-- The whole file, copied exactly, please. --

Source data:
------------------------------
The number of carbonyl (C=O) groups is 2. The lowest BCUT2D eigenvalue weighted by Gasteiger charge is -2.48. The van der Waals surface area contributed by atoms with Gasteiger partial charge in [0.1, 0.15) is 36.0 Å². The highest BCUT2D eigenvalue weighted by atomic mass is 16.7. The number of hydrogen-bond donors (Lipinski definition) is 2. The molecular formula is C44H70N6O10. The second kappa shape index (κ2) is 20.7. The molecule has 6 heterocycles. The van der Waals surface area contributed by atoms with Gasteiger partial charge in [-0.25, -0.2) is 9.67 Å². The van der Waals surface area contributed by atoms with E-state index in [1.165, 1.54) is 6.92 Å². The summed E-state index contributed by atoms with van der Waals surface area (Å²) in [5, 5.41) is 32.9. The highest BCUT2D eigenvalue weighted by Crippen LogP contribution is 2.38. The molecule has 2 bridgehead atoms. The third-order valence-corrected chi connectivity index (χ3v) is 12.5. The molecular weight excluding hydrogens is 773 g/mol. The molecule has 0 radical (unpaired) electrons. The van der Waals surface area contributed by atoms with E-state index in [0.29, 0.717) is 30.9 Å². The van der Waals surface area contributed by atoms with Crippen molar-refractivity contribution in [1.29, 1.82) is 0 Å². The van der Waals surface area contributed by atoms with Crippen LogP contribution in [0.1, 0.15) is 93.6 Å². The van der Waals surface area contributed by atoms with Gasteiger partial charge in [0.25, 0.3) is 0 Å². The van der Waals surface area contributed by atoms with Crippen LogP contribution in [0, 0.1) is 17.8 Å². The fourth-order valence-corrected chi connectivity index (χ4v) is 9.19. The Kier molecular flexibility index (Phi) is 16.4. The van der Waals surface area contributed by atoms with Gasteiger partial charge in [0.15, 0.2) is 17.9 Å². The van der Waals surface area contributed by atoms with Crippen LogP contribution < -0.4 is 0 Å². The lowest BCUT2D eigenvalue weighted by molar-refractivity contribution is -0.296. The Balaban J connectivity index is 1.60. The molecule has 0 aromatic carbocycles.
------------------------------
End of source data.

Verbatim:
The number of carbonyl (C=O) groups is 2. The lowest BCUT2D eigenvalue weighted by Gasteiger charge is -2.48. The van der Waals surface area contributed by atoms with Gasteiger partial charge in [0.1, 0.15) is 36.0 Å². The highest BCUT2D eigenvalue weighted by atomic mass is 16.7. The number of hydrogen-bond donors (Lipinski definition) is 2. The molecular formula is C44H70N6O10. The second kappa shape index (κ2) is 20.7. The molecule has 6 heterocycles. The van der Waals surface area contributed by atoms with Gasteiger partial charge in [-0.25, -0.2) is 9.67 Å². The van der Waals surface area contributed by atoms with E-state index in [1.165, 1.54) is 6.92 Å². The summed E-state index contributed by atoms with van der Waals surface area (Å²) in [5, 5.41) is 32.9. The highest BCUT2D eigenvalue weighted by Crippen LogP contribution is 2.38. The molecule has 2 bridgehead atoms. The third-order valence-corrected chi connectivity index (χ3v) is 12.5. The molecular weight excluding hydrogens is 773 g/mol. The molecule has 0 radical (unpaired) electrons. The van der Waals surface area contributed by atoms with E-state index in [0.29, 0.717) is 30.9 Å². The van der Waals surface area contributed by atoms with Crippen molar-refractivity contribution in [1.29, 1.82) is 0 Å². The van der Waals surface area contributed by atoms with Crippen LogP contribution in [0.1, 0.15) is 93.6 Å². The van der Waals surface area contributed by atoms with Gasteiger partial charge in [0.25, 0.3) is 0 Å². The van der Waals surface area contributed by atoms with Crippen LogP contribution in [0, 0.1) is 17.8 Å². The fourth-order valence-corrected chi connectivity index (χ4v) is 9.19. The Kier molecular flexibility index (Phi) is 16.4. The van der Waals surface area contributed by atoms with Gasteiger partial charge in [0.15, 0.2) is 17.9 Å². The van der Waals surface area contributed by atoms with Crippen LogP contribution < -0.4 is 0 Å². The lowest BCUT2D eigenvalue weighted by molar-refractivity contribution is -0.296. The Balaban J connectivity index is 1.60. The molecule has 0 aromatic carbocycles.